View Description Hide DescriptionIt is shown how the quasiminimal residual algorithm (QMR), based on the Lanczos algorithm, can be modified to compute crosscorrelation functions without any diagonalization by recursively updating a small number of scalars. Only three Lanczos vectors need to be stored. Several lefthand side vectors and multiple shifts E can be considered simultaneously. The new method is termed the quasiminimal recursive residue generation method (QMRRGM) and is applied to the collinear problem to illustrate its convergence behavior. The properties of two different formulations of the Lanczos algorithm, the usual threeterm and a coupled twoterm recursion, are also discussed. The QMRRGM exhibits smooth convergence behavior, and it is shown that the stopping criteria used in the QMR algorithm can also be used for computing correlation functions.

An analytical model for vibrational nonBorn–Oppenheimer induced electron ejection in molecular anions
View Description Hide DescriptionWe introduce an analytical model designed to capture the most important features of the electronic matrix elements arising in nonBorn–Oppenheimer couplings between a bound anion state and a neutralmoleculeplusejectedelectron state. In this particleinaradialbox model, vibrations are assumed to cause modulations in the depth and length parameters of the box. The most important elements of this model are that is chosen to reproduce the proper dependence of the radial size of the anion’s orbital on electron binding energy, and is chosen to produce the correct electron affinity. Within this model, which is shown to be consistent with trends seen in ab initio calculations of associated electron ejection rates, the coupling matrix elements can be evaluated analytically to provide closedform expressions for how the rates depend upon (1) the kinetic energy of the ejected electron, (2) the energy spacing between the anion and neutral energy surfaces as a function of geometry, (3) the difference in the slopes of the anion and neutral energy surfaces, and (4) overlaps of the neutral’s vibration–rotation wave function with the spatial derivative of that of the anion.

Statistical angular correlation coefficients of atomic Hartree–Fock orbitals
View Description Hide DescriptionWhen the probe function is chosen to be the statistical correlation coefficient reduces to the angular correlation coefficient which provides an overall measure of the difference between the electronpair density and the product of singleelectron densities. For a pair of atomic Hartree–Fock spin–orbitals and the characteristics of the angular correlation coefficient are studied. The coefficient is found to be negative for two spin–orbitals with the same spin and with azimuthal quantum numbers different by unity and zero for other cases. It is shown that is expressible in terms of the generalized electronpair moments relevant to the spin–orbitals and Especially, the relation for means that is nothing but the difference between the centerofmass motion and relative motion contributions of two electrons in those spin–orbitals. A numerical examination of 102 neutral atoms shows that the angular correlation is generally largest between the outermost and subshells.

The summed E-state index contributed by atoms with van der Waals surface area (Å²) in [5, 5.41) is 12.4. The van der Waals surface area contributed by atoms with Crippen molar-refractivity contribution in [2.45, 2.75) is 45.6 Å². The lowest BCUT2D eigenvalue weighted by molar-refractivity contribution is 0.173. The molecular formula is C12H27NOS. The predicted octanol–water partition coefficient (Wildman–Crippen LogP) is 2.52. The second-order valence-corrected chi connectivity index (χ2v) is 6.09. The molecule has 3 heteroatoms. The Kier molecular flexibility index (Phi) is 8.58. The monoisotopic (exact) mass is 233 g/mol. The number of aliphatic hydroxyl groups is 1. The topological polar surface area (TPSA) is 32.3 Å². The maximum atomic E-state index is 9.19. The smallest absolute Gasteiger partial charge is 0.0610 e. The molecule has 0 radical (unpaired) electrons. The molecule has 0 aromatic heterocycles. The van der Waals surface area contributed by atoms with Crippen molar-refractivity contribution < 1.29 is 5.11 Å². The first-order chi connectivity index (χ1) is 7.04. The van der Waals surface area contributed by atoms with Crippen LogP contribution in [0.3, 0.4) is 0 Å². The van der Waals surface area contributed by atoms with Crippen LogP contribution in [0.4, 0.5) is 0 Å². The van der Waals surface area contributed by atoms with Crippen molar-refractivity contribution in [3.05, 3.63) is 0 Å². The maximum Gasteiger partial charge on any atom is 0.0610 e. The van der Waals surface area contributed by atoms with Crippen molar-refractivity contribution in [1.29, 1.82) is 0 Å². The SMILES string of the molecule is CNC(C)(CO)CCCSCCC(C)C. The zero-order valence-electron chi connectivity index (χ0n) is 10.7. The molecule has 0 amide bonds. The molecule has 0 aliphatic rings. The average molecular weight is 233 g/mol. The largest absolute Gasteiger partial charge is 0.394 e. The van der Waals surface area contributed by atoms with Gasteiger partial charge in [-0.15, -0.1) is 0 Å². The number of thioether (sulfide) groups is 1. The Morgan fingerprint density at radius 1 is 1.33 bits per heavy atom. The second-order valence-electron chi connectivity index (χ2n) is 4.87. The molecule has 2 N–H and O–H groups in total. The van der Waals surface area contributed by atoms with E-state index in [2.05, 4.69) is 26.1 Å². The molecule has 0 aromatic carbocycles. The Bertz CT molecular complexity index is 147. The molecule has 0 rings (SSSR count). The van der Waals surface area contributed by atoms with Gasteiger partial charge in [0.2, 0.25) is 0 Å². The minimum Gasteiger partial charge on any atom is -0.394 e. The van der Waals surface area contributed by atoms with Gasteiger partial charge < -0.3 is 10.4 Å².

nelectron valence state perturbation theory: A spinless formulation and an efficient implementation of the strongly contracted and of the partially contracted variants
View Description Hide DescriptionThe nelectron valence state perturbation theory is reformulated in a spinfree formalism, concentrating on the “strongly contracted” and “partially contracted” variants. The new formulation is based on the introduction of average values in the unperturbed state of excitation operators which bear resemblance with analogous ones occurring in the extended Koopmans’ theorem and in the equationsofmotion technique. Such auxiliary quantities, which allow the secondorder perturbation contribution to the energy to be evaluated very efficiently, can be calculated at the outset provided the unperturbed fourparticle spinless density matrix in the active orbital space is available. A noticeable inequality concerning secondorder energy contributions of the same type between the strongly and partially contracted versions is proven to hold. An example concerning the successful calculation of the potential energy curve for the molecule is discussed.

The analog of Koopmans’ theorem in spindensity functional theory